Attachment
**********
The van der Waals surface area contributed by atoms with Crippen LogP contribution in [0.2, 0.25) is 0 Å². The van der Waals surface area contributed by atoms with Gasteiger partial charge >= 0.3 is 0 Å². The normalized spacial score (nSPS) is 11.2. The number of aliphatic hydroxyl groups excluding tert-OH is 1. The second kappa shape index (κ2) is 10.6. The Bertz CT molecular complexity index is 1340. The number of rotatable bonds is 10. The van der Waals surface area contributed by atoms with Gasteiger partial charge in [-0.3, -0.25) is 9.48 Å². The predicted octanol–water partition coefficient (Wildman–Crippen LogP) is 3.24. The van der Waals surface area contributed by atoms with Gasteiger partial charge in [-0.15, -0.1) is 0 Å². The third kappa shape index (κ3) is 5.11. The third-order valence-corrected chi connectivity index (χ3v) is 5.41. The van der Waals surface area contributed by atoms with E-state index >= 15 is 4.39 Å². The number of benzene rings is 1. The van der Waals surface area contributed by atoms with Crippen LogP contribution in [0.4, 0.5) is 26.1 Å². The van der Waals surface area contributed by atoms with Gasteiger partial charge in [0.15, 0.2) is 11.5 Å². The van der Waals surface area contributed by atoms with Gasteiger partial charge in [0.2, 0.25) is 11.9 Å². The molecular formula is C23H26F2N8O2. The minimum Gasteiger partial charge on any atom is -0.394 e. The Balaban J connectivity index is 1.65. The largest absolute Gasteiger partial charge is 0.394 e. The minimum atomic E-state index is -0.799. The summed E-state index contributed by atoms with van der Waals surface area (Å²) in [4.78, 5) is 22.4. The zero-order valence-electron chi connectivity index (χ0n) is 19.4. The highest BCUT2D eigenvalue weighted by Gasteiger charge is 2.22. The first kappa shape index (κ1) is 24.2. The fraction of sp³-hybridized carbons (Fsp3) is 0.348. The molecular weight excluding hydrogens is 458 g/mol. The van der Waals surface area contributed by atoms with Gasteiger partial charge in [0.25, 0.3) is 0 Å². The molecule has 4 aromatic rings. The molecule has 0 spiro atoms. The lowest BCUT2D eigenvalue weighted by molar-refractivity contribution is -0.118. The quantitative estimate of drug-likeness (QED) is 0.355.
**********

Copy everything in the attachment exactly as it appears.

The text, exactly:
The van der Waals surface area contributed by atoms with Crippen LogP contribution in [0.2, 0.25) is 0 Å². The van der Waals surface area contributed by atoms with Gasteiger partial charge >= 0.3 is 0 Å². The normalized spacial score (nSPS) is 11.2. The number of aliphatic hydroxyl groups excluding tert-OH is 1. The second kappa shape index (κ2) is 10.6. The Bertz CT molecular complexity index is 1340. The number of rotatable bonds is 10. The van der Waals surface area contributed by atoms with Gasteiger partial charge in [-0.3, -0.25) is 9.48 Å². The predicted octanol–water partition coefficient (Wildman–Crippen LogP) is 3.24. The van der Waals surface area contributed by atoms with Gasteiger partial charge in [-0.15, -0.1) is 0 Å². The third kappa shape index (κ3) is 5.11. The third-order valence-corrected chi connectivity index (χ3v) is 5.41. The van der Waals surface area contributed by atoms with E-state index >= 15 is 4.39 Å². The number of benzene rings is 1. The van der Waals surface area contributed by atoms with Crippen LogP contribution in [0.4, 0.5) is 26.1 Å². The van der Waals surface area contributed by atoms with Gasteiger partial charge in [0.15, 0.2) is 11.5 Å². The van der Waals surface area contributed by atoms with Gasteiger partial charge in [0.2, 0.25) is 11.9 Å². The molecular formula is C23H26F2N8O2. The minimum Gasteiger partial charge on any atom is -0.394 e. The Balaban J connectivity index is 1.65. The largest absolute Gasteiger partial charge is 0.394 e. The minimum atomic E-state index is -0.799. The summed E-state index contributed by atoms with van der Waals surface area (Å²) in [4.78, 5) is 22.4. The zero-order valence-electron chi connectivity index (χ0n) is 19.4. The highest BCUT2D eigenvalue weighted by Gasteiger charge is 2.22. The first kappa shape index (κ1) is 24.2. The fraction of sp³-hybridized carbons (Fsp3) is 0.348. The molecular weight excluding hydrogens is 458 g/mol. The van der Waals surface area contributed by atoms with Gasteiger partial charge in [0.25, 0.3) is 0 Å². The molecule has 4 aromatic rings. The molecule has 0 spiro atoms. The lowest BCUT2D eigenvalue weighted by molar-refractivity contribution is -0.118. The quantitative estimate of drug-likeness (QED) is 0.355.